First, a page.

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DR. BAGGETTA CONTINUES RUGBY JOURNEY

With a PhD in tow, Peter Baggetta treks along the ruggers path

By Patrick Lujan

As the sport of rugby continues to grow on our island and more athletes are earning college rides playing, one of its Guam forefathers continues perpetrating.

Dr. Peter Baggetta, who helped found the Guam Rugby Club and a former USA Women’s Rugby coach, is back in the driver’s seat as Guam’s head coach for the Asia Rugby Sevens Trophy 2021 in Thailand November 13-14.

Already established as the head coach of the prominent Gonzaga College High School rugby team in Washington, D.C., Baggetta comes home every chance he gets and when the Guam Rugby Football Union came calling, he didn’t hesitate.

The highly accomplished rugby coach will be guiding Team Guam into the Asian Sevens this November in Thailand.

“I told them that I would be happy to work with the team while here, and that would work out coming back in November with my school once I get back to Washington D.C.,” Baggetta said. “The goal is to set up some basic structures of play and provide some skill development for the players while I’m here.”

YES, DR. BAGGETTA

With almost 40 years involved in rugby, Baggetta has taken the game to a whole different level by obtaining his PhD in educational neuroscience last summer.

“My PhD built on my masters work which was in coaching pedagogy which looked at conceptual change of coaches (learning that changes an existing belief or way of thinking and how that shift or restructuring of existing knowledge and beliefs happens),” Dr. Baggetta said.

“It is a combination of educational psychology (how people learn) and neurocognitive sciences (the neural and biological mechanisms and processes of the brain which are involved in thinking and learning). It goes really well with coaching since coaching is really the facilitating of learning. My dissertation investigated how fluid relational reasoning (ability to recognize and think about different relations and patterns) contributes to high school students performance in a number of different academic subjects (i.e., math, social studies, foreign language).”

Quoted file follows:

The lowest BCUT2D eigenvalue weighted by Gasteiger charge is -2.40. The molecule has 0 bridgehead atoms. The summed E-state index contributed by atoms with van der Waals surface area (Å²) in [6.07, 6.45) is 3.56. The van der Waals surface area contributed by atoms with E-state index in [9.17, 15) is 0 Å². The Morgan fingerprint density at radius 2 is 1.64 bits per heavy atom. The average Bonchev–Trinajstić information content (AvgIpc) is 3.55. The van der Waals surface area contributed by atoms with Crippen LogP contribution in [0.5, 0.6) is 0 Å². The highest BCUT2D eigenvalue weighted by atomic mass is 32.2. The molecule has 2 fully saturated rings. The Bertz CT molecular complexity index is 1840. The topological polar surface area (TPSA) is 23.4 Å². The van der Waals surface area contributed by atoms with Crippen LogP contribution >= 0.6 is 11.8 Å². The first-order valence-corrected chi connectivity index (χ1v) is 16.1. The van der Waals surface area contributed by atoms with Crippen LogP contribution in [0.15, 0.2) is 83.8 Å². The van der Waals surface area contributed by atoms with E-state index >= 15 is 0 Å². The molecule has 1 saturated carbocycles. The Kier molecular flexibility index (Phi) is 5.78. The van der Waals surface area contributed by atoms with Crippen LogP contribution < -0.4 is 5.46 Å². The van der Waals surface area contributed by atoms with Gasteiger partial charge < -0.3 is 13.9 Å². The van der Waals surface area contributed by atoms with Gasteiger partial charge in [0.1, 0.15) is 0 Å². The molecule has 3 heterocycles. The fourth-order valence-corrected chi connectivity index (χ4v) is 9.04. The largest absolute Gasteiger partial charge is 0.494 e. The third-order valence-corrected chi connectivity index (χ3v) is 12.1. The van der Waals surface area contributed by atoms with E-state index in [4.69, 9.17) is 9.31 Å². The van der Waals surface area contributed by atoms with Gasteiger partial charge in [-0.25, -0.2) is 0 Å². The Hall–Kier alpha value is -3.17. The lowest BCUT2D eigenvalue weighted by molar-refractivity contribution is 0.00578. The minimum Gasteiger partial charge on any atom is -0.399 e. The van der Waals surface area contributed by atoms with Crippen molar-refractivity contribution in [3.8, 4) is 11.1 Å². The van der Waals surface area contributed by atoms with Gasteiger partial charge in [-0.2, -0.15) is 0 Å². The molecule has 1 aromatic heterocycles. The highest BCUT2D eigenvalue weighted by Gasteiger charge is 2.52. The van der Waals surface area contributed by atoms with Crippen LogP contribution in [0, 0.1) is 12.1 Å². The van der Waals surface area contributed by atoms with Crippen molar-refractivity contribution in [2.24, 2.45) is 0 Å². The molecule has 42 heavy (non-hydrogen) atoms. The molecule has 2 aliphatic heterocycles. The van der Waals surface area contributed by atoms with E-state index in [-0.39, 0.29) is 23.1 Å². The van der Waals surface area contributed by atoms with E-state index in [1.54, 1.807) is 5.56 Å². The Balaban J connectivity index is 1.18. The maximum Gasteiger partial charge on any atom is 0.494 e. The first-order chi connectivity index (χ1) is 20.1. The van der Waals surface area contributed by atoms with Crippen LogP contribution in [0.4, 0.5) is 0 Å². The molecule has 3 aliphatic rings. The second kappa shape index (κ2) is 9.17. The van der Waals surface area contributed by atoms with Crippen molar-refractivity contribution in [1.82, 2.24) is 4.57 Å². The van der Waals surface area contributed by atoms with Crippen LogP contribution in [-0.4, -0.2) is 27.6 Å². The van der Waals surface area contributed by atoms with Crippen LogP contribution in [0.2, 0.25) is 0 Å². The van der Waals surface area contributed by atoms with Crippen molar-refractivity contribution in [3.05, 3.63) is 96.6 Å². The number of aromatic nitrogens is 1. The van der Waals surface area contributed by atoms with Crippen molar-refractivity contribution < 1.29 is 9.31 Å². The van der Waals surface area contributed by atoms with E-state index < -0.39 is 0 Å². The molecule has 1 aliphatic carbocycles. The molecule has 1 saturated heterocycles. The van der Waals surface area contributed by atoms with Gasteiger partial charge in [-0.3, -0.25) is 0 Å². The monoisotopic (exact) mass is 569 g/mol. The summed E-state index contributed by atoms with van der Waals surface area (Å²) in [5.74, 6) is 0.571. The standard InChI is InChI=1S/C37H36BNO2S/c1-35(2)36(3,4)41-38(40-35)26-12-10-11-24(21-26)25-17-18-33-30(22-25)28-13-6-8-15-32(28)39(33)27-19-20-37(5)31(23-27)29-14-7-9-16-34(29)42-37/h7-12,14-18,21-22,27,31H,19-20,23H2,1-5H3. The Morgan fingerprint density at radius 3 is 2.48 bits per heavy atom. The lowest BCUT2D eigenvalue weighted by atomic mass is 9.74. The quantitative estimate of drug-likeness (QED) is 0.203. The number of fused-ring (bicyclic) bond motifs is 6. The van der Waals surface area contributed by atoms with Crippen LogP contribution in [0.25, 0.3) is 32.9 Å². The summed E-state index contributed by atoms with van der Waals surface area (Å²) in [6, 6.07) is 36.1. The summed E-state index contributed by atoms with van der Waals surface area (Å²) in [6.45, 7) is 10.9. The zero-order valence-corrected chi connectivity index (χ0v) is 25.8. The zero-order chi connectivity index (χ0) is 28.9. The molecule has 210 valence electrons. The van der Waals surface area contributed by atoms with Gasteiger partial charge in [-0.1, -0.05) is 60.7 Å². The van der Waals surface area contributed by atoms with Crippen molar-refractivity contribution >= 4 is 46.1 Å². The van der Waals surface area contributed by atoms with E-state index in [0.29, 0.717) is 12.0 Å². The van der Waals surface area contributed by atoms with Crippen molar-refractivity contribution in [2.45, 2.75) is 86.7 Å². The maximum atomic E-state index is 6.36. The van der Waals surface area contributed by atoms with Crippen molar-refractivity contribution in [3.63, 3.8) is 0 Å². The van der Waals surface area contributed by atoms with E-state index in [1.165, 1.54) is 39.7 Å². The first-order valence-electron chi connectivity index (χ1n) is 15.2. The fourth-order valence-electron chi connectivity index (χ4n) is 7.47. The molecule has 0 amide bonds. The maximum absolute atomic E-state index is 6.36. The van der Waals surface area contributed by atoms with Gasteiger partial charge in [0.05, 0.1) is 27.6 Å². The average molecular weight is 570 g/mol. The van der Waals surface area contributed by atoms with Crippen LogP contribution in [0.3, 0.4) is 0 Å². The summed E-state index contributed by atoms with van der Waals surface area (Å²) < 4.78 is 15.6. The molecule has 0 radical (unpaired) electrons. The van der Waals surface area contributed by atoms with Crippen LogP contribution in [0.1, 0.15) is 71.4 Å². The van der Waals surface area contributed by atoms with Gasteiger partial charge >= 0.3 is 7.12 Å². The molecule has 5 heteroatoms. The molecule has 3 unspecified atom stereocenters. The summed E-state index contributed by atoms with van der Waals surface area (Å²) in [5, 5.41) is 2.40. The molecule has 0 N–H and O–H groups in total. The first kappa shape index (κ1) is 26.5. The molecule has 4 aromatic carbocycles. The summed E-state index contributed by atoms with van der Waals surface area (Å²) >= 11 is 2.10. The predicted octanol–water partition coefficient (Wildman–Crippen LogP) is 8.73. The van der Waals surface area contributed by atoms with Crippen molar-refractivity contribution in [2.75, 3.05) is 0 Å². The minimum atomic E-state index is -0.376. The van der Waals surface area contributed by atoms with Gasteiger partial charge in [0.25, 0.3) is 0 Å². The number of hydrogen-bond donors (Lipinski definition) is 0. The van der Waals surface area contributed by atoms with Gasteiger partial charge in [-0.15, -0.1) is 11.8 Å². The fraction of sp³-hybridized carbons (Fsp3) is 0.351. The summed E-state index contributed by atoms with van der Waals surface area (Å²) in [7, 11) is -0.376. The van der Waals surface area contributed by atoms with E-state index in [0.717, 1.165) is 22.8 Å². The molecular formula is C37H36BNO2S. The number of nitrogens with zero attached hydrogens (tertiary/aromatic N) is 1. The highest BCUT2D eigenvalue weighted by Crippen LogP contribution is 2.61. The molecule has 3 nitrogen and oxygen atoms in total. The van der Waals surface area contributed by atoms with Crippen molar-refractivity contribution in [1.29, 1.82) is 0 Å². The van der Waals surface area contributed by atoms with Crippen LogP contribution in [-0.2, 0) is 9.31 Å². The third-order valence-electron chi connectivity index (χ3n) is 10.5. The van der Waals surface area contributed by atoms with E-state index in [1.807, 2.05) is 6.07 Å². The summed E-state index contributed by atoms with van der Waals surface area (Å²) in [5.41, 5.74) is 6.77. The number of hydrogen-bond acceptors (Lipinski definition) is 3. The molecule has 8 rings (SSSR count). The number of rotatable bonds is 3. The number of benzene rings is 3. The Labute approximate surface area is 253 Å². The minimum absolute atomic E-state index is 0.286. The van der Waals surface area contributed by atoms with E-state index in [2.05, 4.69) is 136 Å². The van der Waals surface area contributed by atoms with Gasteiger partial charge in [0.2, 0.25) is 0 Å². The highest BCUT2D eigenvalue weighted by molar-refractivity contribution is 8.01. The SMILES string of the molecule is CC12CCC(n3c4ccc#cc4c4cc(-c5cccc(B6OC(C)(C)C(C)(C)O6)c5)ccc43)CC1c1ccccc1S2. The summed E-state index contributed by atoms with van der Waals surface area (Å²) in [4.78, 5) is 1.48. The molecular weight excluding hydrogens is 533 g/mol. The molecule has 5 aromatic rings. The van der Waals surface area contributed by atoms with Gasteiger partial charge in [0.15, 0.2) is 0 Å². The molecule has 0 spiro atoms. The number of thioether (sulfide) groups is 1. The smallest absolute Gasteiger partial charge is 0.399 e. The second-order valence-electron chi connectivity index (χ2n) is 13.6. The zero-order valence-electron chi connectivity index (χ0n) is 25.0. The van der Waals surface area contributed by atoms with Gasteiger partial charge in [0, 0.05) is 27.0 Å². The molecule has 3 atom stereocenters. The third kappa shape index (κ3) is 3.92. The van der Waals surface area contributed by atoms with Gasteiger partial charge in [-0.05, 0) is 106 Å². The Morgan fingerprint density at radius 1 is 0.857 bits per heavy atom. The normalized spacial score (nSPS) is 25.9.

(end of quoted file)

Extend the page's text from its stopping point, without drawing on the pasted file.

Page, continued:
Let that sink in for a few moments. Go ahead. Read that a few times over.

FUTURE IS STILL BRIGHT

With pro players like Zach Pangelinan and Jacob Flores competing in Major League Rugby and almost 20 college ruggers, Baggetta believes there’s plenty room to grow and breaks down some reasons why.

“First, our culture that we all strive together for the good of our familia, community and island fits in naturally with the game of rugby’s culture of team first and that everyone is needed to contribute and everyone needs to do the basic skills well (everyone has to be able to catch-pass, run and tackle regardless of position) to be successful as a team.

Coach Baggetta helped lead the US Women’s squad to the 2017 World Rugby Cup.

“Second, we are an island people of resilience and toughness – we survive typhoons, survive being still a colonized territory, survive economic downturns, survive COVID – this toughness is seen on the rugby field as the game requires both physical and mental toughness. 

“Third, our schools program – we are one of the few places in the U.S. which has middle school rugby in all of our schools and then rugby in our high schools. This means our players can have seven years of rugby by the time they finish high school while most players in the U.S. have maybe four years. The middle school rugby allows our players to develop the key skills of catch-pass and evasive running at an early age. 

“Also, many of our rugby players play multiple sports which helps their athletic development. As all of the research has shown, it is much better for youth and adolescent players to play multiple sports instead of just playing one sport – it makes them better athletes and reduces injuries.”

Baggetta not only talks the talk, but obviously walks the walk – personifying determination, commitment, education and the pursuit of continued growth and professionalism.

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